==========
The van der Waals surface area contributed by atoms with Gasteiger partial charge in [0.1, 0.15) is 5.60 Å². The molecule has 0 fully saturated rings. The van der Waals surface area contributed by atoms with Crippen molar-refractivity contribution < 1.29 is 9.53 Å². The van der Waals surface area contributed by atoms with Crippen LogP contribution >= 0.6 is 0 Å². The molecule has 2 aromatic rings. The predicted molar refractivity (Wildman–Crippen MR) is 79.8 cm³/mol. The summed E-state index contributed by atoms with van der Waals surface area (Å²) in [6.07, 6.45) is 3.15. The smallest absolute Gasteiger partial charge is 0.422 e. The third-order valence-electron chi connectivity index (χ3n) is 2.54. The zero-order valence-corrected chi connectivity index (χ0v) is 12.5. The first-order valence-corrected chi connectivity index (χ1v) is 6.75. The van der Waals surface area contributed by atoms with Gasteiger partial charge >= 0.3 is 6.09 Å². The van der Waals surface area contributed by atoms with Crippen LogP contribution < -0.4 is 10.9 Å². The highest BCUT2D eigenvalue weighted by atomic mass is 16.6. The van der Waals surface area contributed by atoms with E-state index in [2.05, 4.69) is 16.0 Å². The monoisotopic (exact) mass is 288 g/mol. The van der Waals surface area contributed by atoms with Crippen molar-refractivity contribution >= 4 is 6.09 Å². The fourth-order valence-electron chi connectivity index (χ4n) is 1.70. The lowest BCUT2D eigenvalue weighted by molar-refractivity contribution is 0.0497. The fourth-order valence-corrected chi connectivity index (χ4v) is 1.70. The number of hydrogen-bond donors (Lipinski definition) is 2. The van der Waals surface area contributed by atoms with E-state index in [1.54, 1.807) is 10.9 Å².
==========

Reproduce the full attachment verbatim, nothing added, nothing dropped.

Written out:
The van der Waals surface area contributed by atoms with Gasteiger partial charge in [0.1, 0.15) is 5.60 Å². The molecule has 0 fully saturated rings. The van der Waals surface area contributed by atoms with Crippen molar-refractivity contribution < 1.29 is 9.53 Å². The van der Waals surface area contributed by atoms with Crippen LogP contribution >= 0.6 is 0 Å². The molecule has 2 aromatic rings. The predicted molar refractivity (Wildman–Crippen MR) is 79.8 cm³/mol. The summed E-state index contributed by atoms with van der Waals surface area (Å²) in [6.07, 6.45) is 3.15. The smallest absolute Gasteiger partial charge is 0.422 e. The third-order valence-electron chi connectivity index (χ3n) is 2.54. The zero-order valence-corrected chi connectivity index (χ0v) is 12.5. The first-order valence-corrected chi connectivity index (χ1v) is 6.75. The van der Waals surface area contributed by atoms with Gasteiger partial charge >= 0.3 is 6.09 Å². The van der Waals surface area contributed by atoms with Crippen LogP contribution < -0.4 is 10.9 Å². The highest BCUT2D eigenvalue weighted by atomic mass is 16.6. The van der Waals surface area contributed by atoms with E-state index in [2.05, 4.69) is 16.0 Å². The monoisotopic (exact) mass is 288 g/mol. The van der Waals surface area contributed by atoms with Crippen molar-refractivity contribution >= 4 is 6.09 Å². The fourth-order valence-electron chi connectivity index (χ4n) is 1.70. The lowest BCUT2D eigenvalue weighted by molar-refractivity contribution is 0.0497. The fourth-order valence-corrected chi connectivity index (χ4v) is 1.70. The number of hydrogen-bond donors (Lipinski definition) is 2. The van der Waals surface area contributed by atoms with E-state index in [1.54, 1.807) is 10.9 Å².